Low Strung
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Low Strung


Band Classical Classic Rock


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"Hitting all the right notes"

Cello rock took Southwestern Indiana by strum Wednesday.

Also by pluck, bow and rap, as Low Strung, an undergraduate cello ensemble from Yale University, played music of The Who, AC/DC, Michael Jackson and a dozen of other classic rock acts as chamber music for audiences in three venues in Vincennes, Ind., and Evansville.

The group, composed of undergraduates from California to New York and England, came home for spring break with Anna Graber, an Evansville cellist and Yale senior. They started the day playing for busloads of elementary school students in Vincennes, at the Red Skelton Performing Arts Center.

At 5:30 p.m., they played a rehearsal room in The Victory, performing a miniconcert for students in the Evansville Philharmonic Youth Orchestra, a group Graber played in several years with while a student at Memorial High School.

And at 7 p.m., the group played to a packed house in the Arts Council of Southwestern Indiana's Bower-Suhrheinrich Foundation Gallery. It was the busiest day yet on a tour that began Sunday with a sold-out house concert in the home of Harry and Linda George of Evansville.

Low Strung redefines chamber music with their seamless blend of classical and rock, opening with introductions that sound like Bach or Beethoven leading into rock anthems like AC/DC's "You Shook Me All Night Long" or the Eagles' "Hotel California."

Thursday's Evansville performances included a sumptuous arrangement of Michael Jackson's "Beat It," a sweeping rendition of the Mamas and Papas' "California Dreamin'," and screaming performances of The Who's "Baba O'Riley," (a.k.a. "Teenage Wasteland").

They played the Beatles "Birthday" for someone in the evening audience, and they showed a bluesy, jazzy side in "The House of the Rising Sun."

They sold CDs and T-shirts at every stop, and seemed to gather energy and enthusiasm right to the end, when they stood for a standing ovation in the Bower-Suhrheinrich Foundation Gallery.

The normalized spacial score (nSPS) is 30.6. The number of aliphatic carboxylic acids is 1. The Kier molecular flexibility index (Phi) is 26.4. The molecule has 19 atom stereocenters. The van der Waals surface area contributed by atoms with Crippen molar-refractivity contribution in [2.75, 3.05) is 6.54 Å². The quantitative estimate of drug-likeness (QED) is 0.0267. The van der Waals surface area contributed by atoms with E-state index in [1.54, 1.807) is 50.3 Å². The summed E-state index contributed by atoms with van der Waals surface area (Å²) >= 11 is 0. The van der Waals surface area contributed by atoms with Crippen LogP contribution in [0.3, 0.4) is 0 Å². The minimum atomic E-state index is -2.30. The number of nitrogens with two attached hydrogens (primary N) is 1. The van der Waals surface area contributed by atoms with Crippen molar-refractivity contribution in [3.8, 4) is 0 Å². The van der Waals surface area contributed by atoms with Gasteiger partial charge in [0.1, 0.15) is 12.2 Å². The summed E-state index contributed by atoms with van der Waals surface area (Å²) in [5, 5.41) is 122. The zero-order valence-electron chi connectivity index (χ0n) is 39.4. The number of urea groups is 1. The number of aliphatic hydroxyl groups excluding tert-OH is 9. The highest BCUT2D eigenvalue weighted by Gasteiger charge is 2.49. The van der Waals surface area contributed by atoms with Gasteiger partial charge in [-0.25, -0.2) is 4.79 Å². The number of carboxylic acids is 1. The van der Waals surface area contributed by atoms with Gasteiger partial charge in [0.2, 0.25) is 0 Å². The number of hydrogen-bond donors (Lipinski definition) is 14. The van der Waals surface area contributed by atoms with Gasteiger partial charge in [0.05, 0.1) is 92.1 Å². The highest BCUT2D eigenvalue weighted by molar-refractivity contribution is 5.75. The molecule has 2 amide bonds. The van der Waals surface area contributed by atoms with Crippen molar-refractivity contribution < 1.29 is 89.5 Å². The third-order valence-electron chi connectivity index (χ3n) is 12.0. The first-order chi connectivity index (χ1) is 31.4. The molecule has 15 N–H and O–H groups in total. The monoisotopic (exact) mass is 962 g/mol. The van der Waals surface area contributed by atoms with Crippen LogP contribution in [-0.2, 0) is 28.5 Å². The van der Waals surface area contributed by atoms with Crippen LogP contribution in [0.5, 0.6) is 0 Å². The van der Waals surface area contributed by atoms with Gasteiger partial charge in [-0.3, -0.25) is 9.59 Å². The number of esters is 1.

For Graber, one of the most rewarding experiences of the day was performing for the Philharmonic Youth Orchestra, she said.

She learned orchestral repertoire there, she won the chance to play a concerto, and she even traveled to Japan with the orchestra, she noted.

"I thought then, 'if the cello can take me there, I'm onto something good."

Low Strung will perform again today at 5 p.m. in the UE's Neu Chapel. Admission is free and open to the public.

They'll travel to Henderson, Ky., on Friday to perform a pair of benefit concerts at the Riverbend Academy, 145 N. Main St.,

The group will play 5:30 to 6:30 p.m. and again from 7:30 to 8:30 p.m., with a wine-and-cheese reception between performances. Tickets ($10 in advance, $15 at the door) include admission to the reception and one of the performances. As of Wednesday, the first show was sold out and only a few seats remained for the second performance. For information, call the Riverbend Academy at (270) 827-9420.
- Roger McBain, Courier & Press

"Don't stop believing: Ivy League cellists leave Henderson audience in awe"

The darndest thing happened at Second and Main streets last Friday night.

A classic rock concert took place.

"Rock" in that it included Journey's "Don't Stop Believing," The Animals' "House of the Rising Sun," the Mamas and Papas' "California Dreamin'," The Beatles' "Hey Jude" and more.

"Classic" in that the entire concert was played on cellos. Seven of them.